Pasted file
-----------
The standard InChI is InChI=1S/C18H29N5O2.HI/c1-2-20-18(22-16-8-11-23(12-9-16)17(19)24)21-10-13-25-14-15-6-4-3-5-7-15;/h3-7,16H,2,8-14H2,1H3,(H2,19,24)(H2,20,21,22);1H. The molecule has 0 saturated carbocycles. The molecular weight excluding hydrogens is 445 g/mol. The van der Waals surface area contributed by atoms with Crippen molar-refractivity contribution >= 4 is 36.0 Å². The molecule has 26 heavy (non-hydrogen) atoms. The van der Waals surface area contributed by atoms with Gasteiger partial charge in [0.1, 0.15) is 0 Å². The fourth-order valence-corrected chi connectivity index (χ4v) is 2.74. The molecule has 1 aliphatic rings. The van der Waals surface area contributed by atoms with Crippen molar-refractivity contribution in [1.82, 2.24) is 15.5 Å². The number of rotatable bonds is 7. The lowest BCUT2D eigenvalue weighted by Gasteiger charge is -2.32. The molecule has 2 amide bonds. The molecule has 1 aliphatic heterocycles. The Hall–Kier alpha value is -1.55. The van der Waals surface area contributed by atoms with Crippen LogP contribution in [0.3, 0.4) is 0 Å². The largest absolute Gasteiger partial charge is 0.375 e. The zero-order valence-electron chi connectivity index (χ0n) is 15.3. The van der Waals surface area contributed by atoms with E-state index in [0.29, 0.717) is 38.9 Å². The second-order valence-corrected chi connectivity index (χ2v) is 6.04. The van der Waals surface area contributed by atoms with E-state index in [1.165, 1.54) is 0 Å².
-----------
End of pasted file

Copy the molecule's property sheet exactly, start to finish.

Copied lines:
The standard InChI is InChI=1S/C18H29N5O2.HI/c1-2-20-18(22-16-8-11-23(12-9-16)17(19)24)21-10-13-25-14-15-6-4-3-5-7-15;/h3-7,16H,2,8-14H2,1H3,(H2,19,24)(H2,20,21,22);1H. The molecule has 0 saturated carbocycles. The molecular weight excluding hydrogens is 445 g/mol. The van der Waals surface area contributed by atoms with Crippen molar-refractivity contribution >= 4 is 36.0 Å². The molecule has 26 heavy (non-hydrogen) atoms. The van der Waals surface area contributed by atoms with Gasteiger partial charge in [0.1, 0.15) is 0 Å². The fourth-order valence-corrected chi connectivity index (χ4v) is 2.74. The molecule has 1 aliphatic rings. The van der Waals surface area contributed by atoms with Crippen molar-refractivity contribution in [1.82, 2.24) is 15.5 Å². The number of rotatable bonds is 7. The lowest BCUT2D eigenvalue weighted by Gasteiger charge is -2.32. The molecule has 2 amide bonds. The molecule has 1 aliphatic heterocycles. The Hall–Kier alpha value is -1.55. The van der Waals surface area contributed by atoms with Crippen LogP contribution in [0.3, 0.4) is 0 Å². The largest absolute Gasteiger partial charge is 0.375 e. The zero-order valence-electron chi connectivity index (χ0n) is 15.3. The van der Waals surface area contributed by atoms with E-state index in [0.29, 0.717) is 38.9 Å². The second-order valence-corrected chi connectivity index (χ2v) is 6.04. The van der Waals surface area contributed by atoms with E-state index in [1.165, 1.54) is 0 Å².